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In the closed interval [0, 1] there are 999 equally spaced red dots and 1,110 equally spaced blue dots (not on the endpoints). Thus the red dots divide the interval into 1,000 subintervals and the blue dots divide the interval into 1,111 subintervals. What is the smallest distance beween any two points within this interval and how many pairs $(r_i, b_k)$ exist, i.e. pairs in which a red dot is followed by a blue dot?

My tentative thoughts (that didn´t get me any further): Draw a square $ABCD$ with coordinates $A(0, 0), B(0,1), C(1,1)$ and $D(0,1)$ into a cartesian coordinate system. Draw a grid (wlog) with 1,110 parallel lines to the x-axis and 999 lines parallel to the y-axis. The diagonal $y = x$ intersects the grid lines at $(x_i, y_j)$ and the minimum distance to the grid line ist he solution. How can I solve this?

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  • $\begingroup$ Are there both red and blue dots at the endpoints $0,1$? $\endgroup$ – coffeemath Nov 15 '18 at 22:46
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    $\begingroup$ No, only within the interval. $\endgroup$ – jeremiah Nov 15 '18 at 22:57
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If we have $n\in\mathbb N$ dots equally spaced in $(0,1)\subseteq\mathbb R$, not including the endpoints, they must have distance $1/(n+1)$ apart. Thus, the sets of dots have the following positions:

$$\text{red dots}:\Big\{\frac{1}{1000},\frac{2}{1000},\frac{3}{1000},\dots,\frac{999}{1000}\Big\}$$

$$\text{blue dots}:\Big\{\frac{1}{1111},\frac{2}{1111},\frac{3}{1111},\dots,\frac{1110}{1111}\Big\}$$

The distance between any two red and blue dots is $|\frac{m}{1000}-\frac{n}{1111}|$ for integers $m$ and $n$. The question becomes, what is the minimum value of $|\frac{m}{1000}-\frac{n}{1111}|$ for positive integers $m\leq 999$ and $n\leq 1110$?

$$\Big|\frac{m}{1000}-\frac{n}{1111}\Big|=\frac{|1111m-1000n|}{1000\cdot1111}$$

To minimize this fraction is to minimize its numerator. And it is known that the $\gcd$ of two integers is their smallest positive integral linear combination (Bézout's identity). That is, the minimum value of the numerator is $\gcd(1111,1000)$, which is $1$ since they are relatively prime. Thus the minimal distance is $1/(1000\cdot1111)$. For example, take $m=9$ and $n=10$, the points $9/1000$ and $10/1111$ are of the proper distance apart.

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  • $\begingroup$ This is a very elegant solution, clear and well written. I was on a completely wrong track. Could you provide an idea or hint how to figure out the number of red and blue dot pairs?Thanks so much. $\endgroup$ – jeremiah Nov 15 '18 at 23:30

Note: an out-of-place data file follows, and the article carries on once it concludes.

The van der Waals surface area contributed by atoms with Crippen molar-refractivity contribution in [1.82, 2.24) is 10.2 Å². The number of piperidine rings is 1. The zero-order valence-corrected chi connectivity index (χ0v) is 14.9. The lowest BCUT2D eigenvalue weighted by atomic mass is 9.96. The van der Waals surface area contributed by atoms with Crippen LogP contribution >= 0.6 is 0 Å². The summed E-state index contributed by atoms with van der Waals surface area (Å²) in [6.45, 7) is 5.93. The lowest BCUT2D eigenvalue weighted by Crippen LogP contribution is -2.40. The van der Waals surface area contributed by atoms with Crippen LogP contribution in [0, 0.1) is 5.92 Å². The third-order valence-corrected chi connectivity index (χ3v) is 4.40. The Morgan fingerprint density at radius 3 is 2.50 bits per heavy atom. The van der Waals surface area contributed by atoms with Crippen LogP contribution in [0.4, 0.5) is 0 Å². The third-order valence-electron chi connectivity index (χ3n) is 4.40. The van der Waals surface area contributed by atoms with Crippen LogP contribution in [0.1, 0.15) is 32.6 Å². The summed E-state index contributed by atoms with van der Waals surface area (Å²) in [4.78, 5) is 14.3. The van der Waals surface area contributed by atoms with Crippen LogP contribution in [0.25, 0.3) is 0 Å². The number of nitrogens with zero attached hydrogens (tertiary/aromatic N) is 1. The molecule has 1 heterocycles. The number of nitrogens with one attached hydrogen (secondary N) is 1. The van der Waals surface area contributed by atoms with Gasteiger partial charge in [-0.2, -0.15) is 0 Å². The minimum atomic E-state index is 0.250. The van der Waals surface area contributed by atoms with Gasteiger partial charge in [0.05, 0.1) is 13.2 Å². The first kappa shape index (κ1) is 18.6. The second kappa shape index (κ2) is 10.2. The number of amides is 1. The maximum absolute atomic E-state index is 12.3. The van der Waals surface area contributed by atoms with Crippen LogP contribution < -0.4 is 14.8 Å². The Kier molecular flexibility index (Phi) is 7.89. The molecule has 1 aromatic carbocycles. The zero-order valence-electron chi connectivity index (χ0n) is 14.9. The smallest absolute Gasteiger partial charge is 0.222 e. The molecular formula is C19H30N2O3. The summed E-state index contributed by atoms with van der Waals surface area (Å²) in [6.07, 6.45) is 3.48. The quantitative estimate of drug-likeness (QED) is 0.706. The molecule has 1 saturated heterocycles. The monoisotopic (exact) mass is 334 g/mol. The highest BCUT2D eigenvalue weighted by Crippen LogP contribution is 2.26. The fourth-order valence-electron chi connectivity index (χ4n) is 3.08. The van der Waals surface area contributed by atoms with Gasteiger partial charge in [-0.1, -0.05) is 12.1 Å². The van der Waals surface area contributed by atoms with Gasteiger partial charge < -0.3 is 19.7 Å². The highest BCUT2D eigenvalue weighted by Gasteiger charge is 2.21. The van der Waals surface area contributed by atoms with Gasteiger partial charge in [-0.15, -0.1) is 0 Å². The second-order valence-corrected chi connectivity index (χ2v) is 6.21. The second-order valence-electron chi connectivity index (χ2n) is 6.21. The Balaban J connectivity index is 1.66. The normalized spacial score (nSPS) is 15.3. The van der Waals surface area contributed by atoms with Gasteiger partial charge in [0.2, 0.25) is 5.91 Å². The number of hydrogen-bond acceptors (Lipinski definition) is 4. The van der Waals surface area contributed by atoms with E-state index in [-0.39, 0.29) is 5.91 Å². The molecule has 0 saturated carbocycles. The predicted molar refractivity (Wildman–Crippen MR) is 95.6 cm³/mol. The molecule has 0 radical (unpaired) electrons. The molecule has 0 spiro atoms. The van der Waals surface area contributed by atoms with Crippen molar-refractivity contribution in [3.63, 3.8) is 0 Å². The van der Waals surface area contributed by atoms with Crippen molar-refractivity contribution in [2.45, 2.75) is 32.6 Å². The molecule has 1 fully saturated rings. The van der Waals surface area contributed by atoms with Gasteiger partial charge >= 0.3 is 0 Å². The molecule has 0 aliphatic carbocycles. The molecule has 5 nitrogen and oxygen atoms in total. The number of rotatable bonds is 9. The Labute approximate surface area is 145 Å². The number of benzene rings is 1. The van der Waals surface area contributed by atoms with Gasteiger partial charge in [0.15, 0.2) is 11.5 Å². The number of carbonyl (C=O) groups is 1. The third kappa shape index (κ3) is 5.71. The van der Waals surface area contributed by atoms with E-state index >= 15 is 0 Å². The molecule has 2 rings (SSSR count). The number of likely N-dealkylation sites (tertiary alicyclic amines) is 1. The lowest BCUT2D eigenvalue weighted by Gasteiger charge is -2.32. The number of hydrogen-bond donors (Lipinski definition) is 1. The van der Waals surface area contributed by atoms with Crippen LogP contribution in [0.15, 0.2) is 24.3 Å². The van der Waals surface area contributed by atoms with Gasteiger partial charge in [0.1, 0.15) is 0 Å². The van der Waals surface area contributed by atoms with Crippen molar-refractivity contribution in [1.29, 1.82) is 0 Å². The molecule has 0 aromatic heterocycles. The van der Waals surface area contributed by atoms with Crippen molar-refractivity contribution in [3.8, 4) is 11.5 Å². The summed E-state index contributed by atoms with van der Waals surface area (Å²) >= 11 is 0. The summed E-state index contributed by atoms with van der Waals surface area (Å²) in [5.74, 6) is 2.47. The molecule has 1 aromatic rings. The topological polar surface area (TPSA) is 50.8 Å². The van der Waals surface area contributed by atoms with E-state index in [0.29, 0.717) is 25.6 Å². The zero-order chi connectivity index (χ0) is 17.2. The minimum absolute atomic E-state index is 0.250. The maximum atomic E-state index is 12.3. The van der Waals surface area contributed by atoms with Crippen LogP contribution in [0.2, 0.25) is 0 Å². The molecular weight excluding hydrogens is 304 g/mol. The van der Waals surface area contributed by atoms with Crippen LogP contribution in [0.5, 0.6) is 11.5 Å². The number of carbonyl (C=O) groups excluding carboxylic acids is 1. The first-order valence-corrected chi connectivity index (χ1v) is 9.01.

• $\begingroup$ I think (without proof) that the number of such pairs is the number of whichever dots there are less of. At this point it's important that $1000$ and $1111$ are relatively prime so that the dots never overlap in the interval (only at the endpoints). Therefore you can guarantee that at least one blue dot lies strictly between every consecutive pair of red dots, so every red dot is a solution. $\endgroup$ – M. Nestor Nov 15 '18 at 23:35
  • $\begingroup$ Thank you - helps me a lot (and shows me that I´ve got to learn a lot too) $\endgroup$ – jeremiah Nov 15 '18 at 23:37
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If my understanding of the question is correct, since the distance between blue dots are smaller than the distance between red dots, you cannot place 2 red dots without having at least 1 blue dot in between. In other words, the number of pairs should be equal to the number of red dots 999.

Regarding the first part of the question, it could be converted into a minimization problem by minimizing the absolute value of ( a/1000 - b/1111).

Another simpler approach could be by using mod. (stretching the 0-1 interval to 0-1000*1111 to avoid writing in divisive form)

Now for first dots the difference is 111. The difference between nth blue dot and nth red dot is 111n. We need to now think in terms of 111n mod(1000) and 111n mod(1111) as that distance between nth dots would be closed by either a blue or red dot. Intuitively, when n is 9, 111n mod 1000 becomes -1, which means the next dot with smaller interval (blue) is 1 place after the 9th red ball. Thus we can say the distance between 9th red ball and 10th blue ball is the smallest (10000 - 9999 = 1). Back in absolute terms, 10/1111 - 9/1000 would be the smallest answer possible.

You can confirm that this is indeed the smallest possible, since distance between nth red dot and mth blue dot would be m/1111 - n/1000

Since both n and m are integers we know that 1000n - 1111m would be integer as well. This leaves us with the final answer of (1000n-1111m) / (1000*1111) which cannot be smaller than 1/(1000*1111) as the top part of the division is an integer and 1000 and 1111 don't have any common divisor but 1.

hope it helps

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    $\begingroup$ And indeed it helps! Very well written. I much appreciate your effort thank you. $\endgroup$ – jeremiah Nov 15 '18 at 23:34

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